I was there for Roy Halladay’s perfect game against the Marlins Saturday night. Good thing too, it created a memory ready to be stirred. It will forever be the evening I attended a historic game with a good friend, as opposed to the first time I’ve ever over-paid for a Marlins ticket [Club level]. Prior to the consecration, the evening appeared to be adding insult to the monetary injury, as we arrived late for the game [bot of the 3rd], proceeded to over pay for food [I suppose just stating that we ate at the stadium would suffice] and arrived at our seats to start the 5th inning.
The very idea which brought me to the game — a great pitching match-up — I soon realized was cruelly being used to turn this into my most inefficient sports-related expenditure ever, at $9.20/inning and quick innings at that!
I have attended about 5 games a season since the Marlins have been around. For a while, at or about the turn of the century, when my kids were still at an age where their hatred of attending MLB games was unarticulated, I was actually banned from purchasing Fish Bowl tickets [Depression-era pricing for last 2 rows in upper deck] at the stadium after the All-Star break. The cost of parking exceeded the cost of tickets for many a season. As an aside, this has nothing to do with where we actually sat at the games. Turns out those empty seats you see on TV, are a blessing in no disguise.
So what was the feeling at the stadium Saturday night? Despite the hated opponent and classic pitching match-up, the biggest factor about the crowd at the game was the post-game salsa concert. The higher numbers attributed to those also there to enjoy the concert, meant that we Marlin [The Marlin Fan as Jonathan Zaslow might say] fans enjoyed a respite from being out-noised in our own home during a big game.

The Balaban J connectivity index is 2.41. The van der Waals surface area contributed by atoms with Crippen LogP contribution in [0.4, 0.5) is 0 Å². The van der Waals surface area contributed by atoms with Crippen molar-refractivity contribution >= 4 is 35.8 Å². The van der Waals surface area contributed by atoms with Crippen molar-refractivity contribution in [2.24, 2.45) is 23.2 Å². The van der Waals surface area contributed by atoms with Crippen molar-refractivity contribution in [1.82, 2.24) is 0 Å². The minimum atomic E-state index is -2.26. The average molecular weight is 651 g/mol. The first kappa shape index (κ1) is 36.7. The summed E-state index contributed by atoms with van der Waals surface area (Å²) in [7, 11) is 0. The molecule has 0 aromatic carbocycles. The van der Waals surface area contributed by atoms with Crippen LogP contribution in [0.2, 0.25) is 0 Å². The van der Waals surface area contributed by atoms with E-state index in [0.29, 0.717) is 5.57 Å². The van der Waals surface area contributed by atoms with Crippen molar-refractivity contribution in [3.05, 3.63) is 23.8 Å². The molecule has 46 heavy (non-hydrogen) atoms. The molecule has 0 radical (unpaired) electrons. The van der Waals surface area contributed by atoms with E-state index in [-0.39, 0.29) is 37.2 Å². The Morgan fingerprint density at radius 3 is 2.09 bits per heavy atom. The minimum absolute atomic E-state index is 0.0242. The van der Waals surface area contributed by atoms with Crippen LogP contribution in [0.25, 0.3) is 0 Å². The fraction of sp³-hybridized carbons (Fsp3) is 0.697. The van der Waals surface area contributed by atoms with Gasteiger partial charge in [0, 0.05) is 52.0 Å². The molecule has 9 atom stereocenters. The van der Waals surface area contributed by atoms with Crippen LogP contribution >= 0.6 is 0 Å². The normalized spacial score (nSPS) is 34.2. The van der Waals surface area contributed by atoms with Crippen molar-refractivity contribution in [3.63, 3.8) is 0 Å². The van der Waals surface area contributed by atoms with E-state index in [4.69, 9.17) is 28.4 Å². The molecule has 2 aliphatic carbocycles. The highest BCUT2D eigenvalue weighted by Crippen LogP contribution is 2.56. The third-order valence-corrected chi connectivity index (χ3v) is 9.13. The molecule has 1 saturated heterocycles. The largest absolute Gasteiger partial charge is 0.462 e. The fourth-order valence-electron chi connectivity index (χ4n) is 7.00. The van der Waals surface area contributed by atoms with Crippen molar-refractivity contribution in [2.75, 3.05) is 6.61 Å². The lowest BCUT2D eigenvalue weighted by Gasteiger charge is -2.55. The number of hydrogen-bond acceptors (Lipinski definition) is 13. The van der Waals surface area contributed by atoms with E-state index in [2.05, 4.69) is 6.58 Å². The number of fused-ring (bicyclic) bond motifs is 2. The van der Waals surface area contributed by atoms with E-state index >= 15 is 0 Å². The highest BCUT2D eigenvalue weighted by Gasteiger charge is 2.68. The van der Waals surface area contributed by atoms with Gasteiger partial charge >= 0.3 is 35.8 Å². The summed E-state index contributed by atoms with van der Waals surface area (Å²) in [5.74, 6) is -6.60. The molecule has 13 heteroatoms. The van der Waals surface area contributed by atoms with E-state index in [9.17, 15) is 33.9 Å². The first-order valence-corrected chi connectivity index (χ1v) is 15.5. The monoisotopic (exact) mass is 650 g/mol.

There always seems to be an awkward detente between us baseball fans and those there mainly for the post-game concert? Latin concert goers typically include younger attractive women [I didn’t say that they were unwelcome interlopers], jewelry and a consistently unaccountable level of excitement. We baseball fans stare at them whenever they get flashed on the big screens as though they are animals to which we would give shelter, but not trust.
I wonder what Roy Halladay, with his now legendary bent-on-one-thing focus, was thinking about his start? Perhaps Graham Greene would have captured it best:
This place was very like the world: overcrowded with lust and crime and unhappy love, it stank to heaven; but I realized that after all it was possible to find peace there, when you knew for certain that the time was short.